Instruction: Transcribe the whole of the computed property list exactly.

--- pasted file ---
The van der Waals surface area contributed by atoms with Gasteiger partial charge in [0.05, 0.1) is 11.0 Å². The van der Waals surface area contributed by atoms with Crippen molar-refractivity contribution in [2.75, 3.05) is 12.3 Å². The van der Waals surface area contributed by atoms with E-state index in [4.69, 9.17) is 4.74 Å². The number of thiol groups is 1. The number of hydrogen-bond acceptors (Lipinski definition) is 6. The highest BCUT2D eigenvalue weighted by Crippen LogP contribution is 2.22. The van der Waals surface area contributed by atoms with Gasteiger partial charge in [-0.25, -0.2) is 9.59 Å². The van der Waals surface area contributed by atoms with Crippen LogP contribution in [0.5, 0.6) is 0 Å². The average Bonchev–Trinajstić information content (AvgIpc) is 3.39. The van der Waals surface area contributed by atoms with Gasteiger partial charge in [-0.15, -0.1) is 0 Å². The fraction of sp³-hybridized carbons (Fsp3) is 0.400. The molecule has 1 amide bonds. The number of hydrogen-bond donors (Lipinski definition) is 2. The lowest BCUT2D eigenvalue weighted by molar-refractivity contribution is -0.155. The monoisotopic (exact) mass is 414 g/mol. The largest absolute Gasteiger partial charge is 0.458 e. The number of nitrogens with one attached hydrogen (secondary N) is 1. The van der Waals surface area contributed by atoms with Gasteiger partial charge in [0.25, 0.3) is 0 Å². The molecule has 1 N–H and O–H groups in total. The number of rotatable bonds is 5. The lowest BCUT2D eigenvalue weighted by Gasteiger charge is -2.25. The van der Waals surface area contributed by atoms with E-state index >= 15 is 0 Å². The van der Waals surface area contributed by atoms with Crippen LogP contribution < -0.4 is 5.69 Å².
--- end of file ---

The van der Waals surface area contributed by atoms with Gasteiger partial charge in [0.05, 0.1) is 11.0 Å². The van der Waals surface area contributed by atoms with Crippen molar-refractivity contribution in [2.75, 3.05) is 12.3 Å². The van der Waals surface area contributed by atoms with E-state index in [4.69, 9.17) is 4.74 Å². The number of thiol groups is 1. The number of hydrogen-bond acceptors (Lipinski definition) is 6. The highest BCUT2D eigenvalue weighted by Crippen LogP contribution is 2.22. The van der Waals surface area contributed by atoms with Gasteiger partial charge in [-0.25, -0.2) is 9.59 Å². The van der Waals surface area contributed by atoms with Crippen LogP contribution in [0.5, 0.6) is 0 Å². The average Bonchev–Trinajstić information content (AvgIpc) is 3.39. The van der Waals surface area contributed by atoms with Gasteiger partial charge in [-0.15, -0.1) is 0 Å². The fraction of sp³-hybridized carbons (Fsp3) is 0.400. The molecule has 1 amide bonds. The number of hydrogen-bond donors (Lipinski definition) is 2. The lowest BCUT2D eigenvalue weighted by molar-refractivity contribution is -0.155. The monoisotopic (exact) mass is 414 g/mol. The largest absolute Gasteiger partial charge is 0.458 e. The number of nitrogens with one attached hydrogen (secondary N) is 1. The van der Waals surface area contributed by atoms with Gasteiger partial charge in [0.25, 0.3) is 0 Å². The molecule has 1 N–H and O–H groups in total. The number of rotatable bonds is 5. The lowest BCUT2D eigenvalue weighted by Gasteiger charge is -2.25. The van der Waals surface area contributed by atoms with E-state index >= 15 is 0 Å². The van der Waals surface area contributed by atoms with Crippen LogP contribution < -0.4 is 5.69 Å².